The Formation of the Babylonian Talmud: Studies in the Achievements of Late Nineteenth and Twentieth Century Historical and Literary-Critical Research

The Formation of the Babylonian Talmud: Studies in the Achievements of Late Nineteenth and Twentieth Century Historical and Literary-Critical Research

The Formation of the Babylonian Talmud: Studies in the Achievements of Late Nineteenth and Twentieth Century Historical and Literary-Critical Research

The Formation of the Babylonian Talmud: Studies in the Achievements of Late Nineteenth and Twentieth Century Historical and Literary-Critical Research

Excerpt

The Babylonian Talmud is the primary source for Jewish law and theology. Completed in the fifth and sixth centuries, the Talmud has been studied ever since, not only because it was and remains widely accepted as the compendium of the Oral Torah which, together with the Written Torah, constitutes Judaism's decisive authority, but also because it is one of the most engaging, indeed fascinating, works of the human spirit. The endless difficulties of content, conception, dialectical argument--these have provoked one generation after another to contribute commentaries. But the greater number of students of the Talmud produced no written treatises. The shape of their lives, lived in perpetual response to the document and its wisdom, was their contribution to study of "Torah". The study of Judaism, its history, ideas and ideals, begins now, as for the past fifteen centuries, in the pages of the Babylonian Talmud. Whatever one has studied, if he has not studied the Talmud, he knows nothing of later Judaism. If he has studied the Talmud, then everything else is merely commentary.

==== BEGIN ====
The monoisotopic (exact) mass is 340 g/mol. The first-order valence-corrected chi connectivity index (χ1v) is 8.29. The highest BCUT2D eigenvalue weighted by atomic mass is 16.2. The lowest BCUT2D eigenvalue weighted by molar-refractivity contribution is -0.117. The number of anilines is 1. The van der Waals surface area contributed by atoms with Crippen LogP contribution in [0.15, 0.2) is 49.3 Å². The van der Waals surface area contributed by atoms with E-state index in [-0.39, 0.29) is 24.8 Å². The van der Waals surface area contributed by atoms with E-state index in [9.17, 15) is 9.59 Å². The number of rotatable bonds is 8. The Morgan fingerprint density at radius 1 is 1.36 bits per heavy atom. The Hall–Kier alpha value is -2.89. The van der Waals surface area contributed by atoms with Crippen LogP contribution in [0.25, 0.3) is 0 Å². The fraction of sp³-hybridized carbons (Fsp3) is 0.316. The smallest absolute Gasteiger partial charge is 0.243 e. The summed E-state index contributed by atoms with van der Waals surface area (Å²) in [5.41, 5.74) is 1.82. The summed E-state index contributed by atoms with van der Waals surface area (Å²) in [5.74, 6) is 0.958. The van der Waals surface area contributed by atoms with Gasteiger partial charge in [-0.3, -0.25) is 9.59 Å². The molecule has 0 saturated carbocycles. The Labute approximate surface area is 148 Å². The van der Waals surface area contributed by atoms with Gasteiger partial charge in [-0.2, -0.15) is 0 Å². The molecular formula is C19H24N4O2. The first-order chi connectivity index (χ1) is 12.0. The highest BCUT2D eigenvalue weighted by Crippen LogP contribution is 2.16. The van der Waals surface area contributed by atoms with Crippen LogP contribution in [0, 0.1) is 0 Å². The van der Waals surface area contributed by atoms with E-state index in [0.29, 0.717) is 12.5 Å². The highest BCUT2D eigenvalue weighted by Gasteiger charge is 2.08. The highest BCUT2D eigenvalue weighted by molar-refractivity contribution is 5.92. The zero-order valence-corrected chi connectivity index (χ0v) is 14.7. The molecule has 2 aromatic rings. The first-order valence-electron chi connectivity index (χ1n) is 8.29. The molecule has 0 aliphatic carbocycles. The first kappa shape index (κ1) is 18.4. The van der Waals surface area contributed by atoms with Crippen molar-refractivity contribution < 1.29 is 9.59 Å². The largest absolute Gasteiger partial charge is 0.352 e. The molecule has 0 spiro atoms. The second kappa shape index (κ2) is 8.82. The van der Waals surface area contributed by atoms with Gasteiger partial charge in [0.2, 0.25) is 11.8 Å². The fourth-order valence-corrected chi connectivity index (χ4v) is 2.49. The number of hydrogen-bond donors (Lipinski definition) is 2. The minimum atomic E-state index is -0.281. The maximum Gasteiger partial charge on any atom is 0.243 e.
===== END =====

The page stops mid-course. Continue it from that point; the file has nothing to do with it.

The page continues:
The origins of the Oral Torah in its written form, the history of the Babylonian Talmud, the contributions made by each of the generations of Babylonian masters (Amoraim)--these questions were asked almost as soon as the document itself had attained final form. R. Sherira Gaon of Pumbedita, the school which, as we shall see, is primarily responsible for the Babylonian Talmud, wrote the first great treatise on the history of the Talmud and of the period in which it was written. Living in the tenth century, he made use of traditions of his own school. All subsequent studies drew upon what Sherira had to say. In the Babylonian Talmud itself is an enigmatic statement (b. B.M. 86a) that Rabina and R. Ashi were the end of "instruction" (hora'ah), and the meaning of that saying was subjected to many analyses.

With the development of Jewish scholarship in the modern, Western mode, generally referred to as "Jewish science", the question of the origins of the Talmud was asked with renewed interest. If scholars hoped to make use of Talmudic sources, they needed a critical theory as to the period and context in which the sources were shaped. Furthermore, the history of Jewry and of Judaism in the period in which the Talmud was taking shape, and concerning which . . .

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